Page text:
THE EMPTY OFFICE
SA landlords left to sweat on the future of working spaces
Companies are increasingly reassessing and reducing their office space needs because they are embracing a mix of in-person and remote working arrangements. And this has resulted in many offices standing empty.
The office is open again. Many companies have reopened spaces on a voluntary basis and have called their workers back to the office after nearly two years of the work-from-home experiment, necessitated by the Covid-19 pandemic.
However, the new challenge for office owners/landlords is convincing more people to use the office and for companies to renew their leases at attractive rental rates when they expire.
Companies are increasingly reassessing and reducing their office space needs because they are embracing a mix of in-person and remote working arrangements. And this has resulted in many offices across South Africa, especially in commercial hubs, remaining half-empty.
Data from the South African Property Owners Association showed that office property vacancies (space left partially or fully unoccupied) climbed to 16% in the fourth quarter of 2021, which is about a percentage point above the previous record in 2003. Put differently, vacancy rates have hit levels last seen in 2003.
A look at business nodes across South Africa paints a worrying picture.
A quarterly report by property analytics firm Rode & Associates titled State of the Property Market shows that cities such as Johannesburg and Cape Town were leading with vacancy rates in the past three months of 2021, averaging at 19.8% and 16.7% respectively.
In Johannesburg’s Sandton, which is South Africa’s main business node, office vacancies rose to a record 22.5% in the fourth quarter of 2021, up from 17% before the onset of the pandemic. Similar trends have been seen in Rosebank, Randburg, Parktown and Rivonia. In Cape Town, vacancy rates in the CBD and Century City have doubled from about 10% to 20%, over the same period.
More pain for office landlords
Kobus Lamprecht, the author of the Rode report, says the work-from-home trend has been a “killer blow” for the office property sector and its impact will continue to be felt over the next few years. This is because companies are expected to vacate their business premises or reduce their office spaces as leases come up for renewal. Leases for office properties typically run for three to five years.
Making matters worse is that there is an oversupply of office properties, as new buildings were completed by developers in recent years in business nodes such as Sandton, Midrand’s Waterfall City and others. “The large and growing amount of available space means tenants are spoilt for choice and clinching eye-popping deals,” says Lamprecht.
The glut in office space is leading to a decrease in rental rates, especially for A-grade buildings that are not older than 15 years and have had renovations in recent years. Rental rates for A-grade buildings fell by 4.2% in the fourth quarter of 2021 compared with the same period in 2020, according to the Rode report.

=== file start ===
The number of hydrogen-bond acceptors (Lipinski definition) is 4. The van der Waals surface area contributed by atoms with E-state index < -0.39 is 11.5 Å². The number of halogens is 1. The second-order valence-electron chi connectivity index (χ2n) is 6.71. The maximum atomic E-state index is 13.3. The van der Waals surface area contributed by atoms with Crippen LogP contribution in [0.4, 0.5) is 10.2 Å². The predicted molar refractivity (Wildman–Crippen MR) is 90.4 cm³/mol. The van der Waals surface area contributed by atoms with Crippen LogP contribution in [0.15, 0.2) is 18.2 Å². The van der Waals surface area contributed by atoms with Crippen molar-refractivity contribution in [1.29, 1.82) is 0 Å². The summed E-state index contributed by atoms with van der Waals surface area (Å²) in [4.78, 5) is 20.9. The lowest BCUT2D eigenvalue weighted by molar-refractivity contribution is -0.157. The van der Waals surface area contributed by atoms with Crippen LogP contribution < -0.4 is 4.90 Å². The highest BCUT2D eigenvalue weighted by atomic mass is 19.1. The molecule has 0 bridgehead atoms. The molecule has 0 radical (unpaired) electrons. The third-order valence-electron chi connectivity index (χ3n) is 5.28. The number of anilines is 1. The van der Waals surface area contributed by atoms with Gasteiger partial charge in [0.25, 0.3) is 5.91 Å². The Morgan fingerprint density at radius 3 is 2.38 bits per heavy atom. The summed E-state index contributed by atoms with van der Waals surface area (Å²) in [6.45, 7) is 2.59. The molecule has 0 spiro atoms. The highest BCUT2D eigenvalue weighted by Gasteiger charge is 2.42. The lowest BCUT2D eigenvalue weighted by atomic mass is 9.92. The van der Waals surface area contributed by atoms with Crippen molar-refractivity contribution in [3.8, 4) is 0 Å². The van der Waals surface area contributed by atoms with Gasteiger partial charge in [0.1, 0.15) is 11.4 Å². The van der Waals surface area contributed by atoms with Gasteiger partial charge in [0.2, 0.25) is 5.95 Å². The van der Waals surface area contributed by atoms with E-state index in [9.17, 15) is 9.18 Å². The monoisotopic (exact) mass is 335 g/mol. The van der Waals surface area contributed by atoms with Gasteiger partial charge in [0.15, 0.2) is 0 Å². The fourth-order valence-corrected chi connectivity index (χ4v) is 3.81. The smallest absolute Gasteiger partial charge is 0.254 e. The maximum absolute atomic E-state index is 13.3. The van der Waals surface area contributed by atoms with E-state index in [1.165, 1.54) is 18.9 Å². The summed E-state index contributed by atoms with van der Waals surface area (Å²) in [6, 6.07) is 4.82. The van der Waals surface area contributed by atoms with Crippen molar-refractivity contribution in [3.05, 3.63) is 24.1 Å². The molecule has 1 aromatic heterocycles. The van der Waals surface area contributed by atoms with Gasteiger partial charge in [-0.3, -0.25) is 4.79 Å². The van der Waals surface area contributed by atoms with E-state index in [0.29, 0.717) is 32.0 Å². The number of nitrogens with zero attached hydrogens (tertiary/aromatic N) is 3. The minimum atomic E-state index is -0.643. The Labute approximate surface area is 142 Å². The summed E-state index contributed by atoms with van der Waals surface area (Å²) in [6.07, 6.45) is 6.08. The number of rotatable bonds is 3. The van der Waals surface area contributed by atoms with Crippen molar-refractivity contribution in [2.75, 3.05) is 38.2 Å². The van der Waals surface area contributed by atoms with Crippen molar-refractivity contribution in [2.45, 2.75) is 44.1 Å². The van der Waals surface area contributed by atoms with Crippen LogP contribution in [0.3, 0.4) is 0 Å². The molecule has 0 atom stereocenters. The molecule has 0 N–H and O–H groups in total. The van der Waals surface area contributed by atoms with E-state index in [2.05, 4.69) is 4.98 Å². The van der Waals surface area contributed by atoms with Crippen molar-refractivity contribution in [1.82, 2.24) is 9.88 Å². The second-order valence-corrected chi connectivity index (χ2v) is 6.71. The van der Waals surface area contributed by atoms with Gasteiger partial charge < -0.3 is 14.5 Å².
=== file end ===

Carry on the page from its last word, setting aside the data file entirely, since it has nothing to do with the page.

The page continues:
In some instances, office property tenants have been deliberately negotiating new leases or renewals at lower rental rates, taking advantage of desperate landlords who want to have their buildings occupied. Having an empty office building is costly for landlords, as they are required to pay utility costs linked to the building even though they don’t receive a rental income.
More property owners are taking a dim view of the office property sector’s outlook.
SA Corporate Real Estate Limited (SA Corp), a JSE-listed property company, plans to completely exit the office property sector in South Africa by selling its buildings. Less than 2% of its property investments worth about R15-billion comprise office buildings.
SA Corp CEO Rory Mackey says South Africa’s negative economic outlook and last year’s major job losses also suggest less office space will be needed, making the company nervous about future investments into the office property market. “The economic growth required for the take-up of office space [in order for] office vacancy [rates to dissipate] to an appropriate level for this to be a sector to invest in is not foreseen in the short to medium term,” he told DM168.
Rising vacancies or empty office buildings will require landlords to be creative to attract new tenants or retain old ones. Instead of offering tenants rental payment holidays or free parking at office buildings, or waiving rental deposits, landlords can be creative by offering amenities such as coffee shops and free gym facilities for tenants, and installing rooftop bars for after-work drinks.
Stanlib’s property team proposes that empty office spaces be repurposed into apartments, flexible working spaces, small shopping malls, schools, hospitals, daycare clinics, boutique hotels and art exhibition centres.
“We have seen some buildings in Sandton, Melrose Arch and Rivonia being converted from offices to residential. This helps to bring people closer to work and saves them from long commutes. As residential exposure picks up, this creates a need for small grocery stores, coffee shops, laundromats as well as self-storage,” says Stanlib in a research note. DM168
This story first appeared in our weekly Daily Maverick 168 newspaper which is available for R25 at Pick n Pay, Woolworths, Exclusive Books and airport bookstores. For your nearest stockist, please click here.